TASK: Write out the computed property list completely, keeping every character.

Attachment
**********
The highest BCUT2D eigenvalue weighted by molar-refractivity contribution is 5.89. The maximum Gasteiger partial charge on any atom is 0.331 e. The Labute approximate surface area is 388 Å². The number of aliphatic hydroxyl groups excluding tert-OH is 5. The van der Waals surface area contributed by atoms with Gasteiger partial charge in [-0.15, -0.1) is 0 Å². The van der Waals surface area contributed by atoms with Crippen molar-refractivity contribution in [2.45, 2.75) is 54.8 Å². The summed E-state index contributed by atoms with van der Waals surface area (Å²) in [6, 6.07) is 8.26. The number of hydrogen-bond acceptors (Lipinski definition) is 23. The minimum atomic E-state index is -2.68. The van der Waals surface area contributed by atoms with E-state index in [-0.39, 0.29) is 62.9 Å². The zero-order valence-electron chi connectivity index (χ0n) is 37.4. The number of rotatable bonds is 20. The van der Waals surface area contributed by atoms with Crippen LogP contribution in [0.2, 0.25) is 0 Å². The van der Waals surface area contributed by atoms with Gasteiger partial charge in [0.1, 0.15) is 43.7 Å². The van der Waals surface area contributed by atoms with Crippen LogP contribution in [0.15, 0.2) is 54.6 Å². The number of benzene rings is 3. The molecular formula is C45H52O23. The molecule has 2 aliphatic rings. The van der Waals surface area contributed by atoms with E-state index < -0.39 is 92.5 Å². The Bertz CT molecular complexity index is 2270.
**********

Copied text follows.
The highest BCUT2D eigenvalue weighted by molar-refractivity contribution is 5.89. The maximum Gasteiger partial charge on any atom is 0.331 e. The Labute approximate surface area is 388 Å². The number of aliphatic hydroxyl groups excluding tert-OH is 5. The van der Waals surface area contributed by atoms with Gasteiger partial charge in [-0.15, -0.1) is 0 Å². The van der Waals surface area contributed by atoms with Crippen molar-refractivity contribution in [2.45, 2.75) is 54.8 Å². The summed E-state index contributed by atoms with van der Waals surface area (Å²) in [6, 6.07) is 8.26. The number of hydrogen-bond acceptors (Lipinski definition) is 23. The minimum atomic E-state index is -2.68. The van der Waals surface area contributed by atoms with E-state index in [-0.39, 0.29) is 62.9 Å². The zero-order valence-electron chi connectivity index (χ0n) is 37.4. The number of rotatable bonds is 20. The van der Waals surface area contributed by atoms with Crippen LogP contribution in [0.2, 0.25) is 0 Å². The van der Waals surface area contributed by atoms with Gasteiger partial charge in [0.1, 0.15) is 43.7 Å². The van der Waals surface area contributed by atoms with Crippen LogP contribution in [0.15, 0.2) is 54.6 Å². The number of benzene rings is 3. The molecular formula is C45H52O23. The molecule has 2 aliphatic rings. The van der Waals surface area contributed by atoms with E-state index < -0.39 is 92.5 Å². The Bertz CT molecular complexity index is 2270.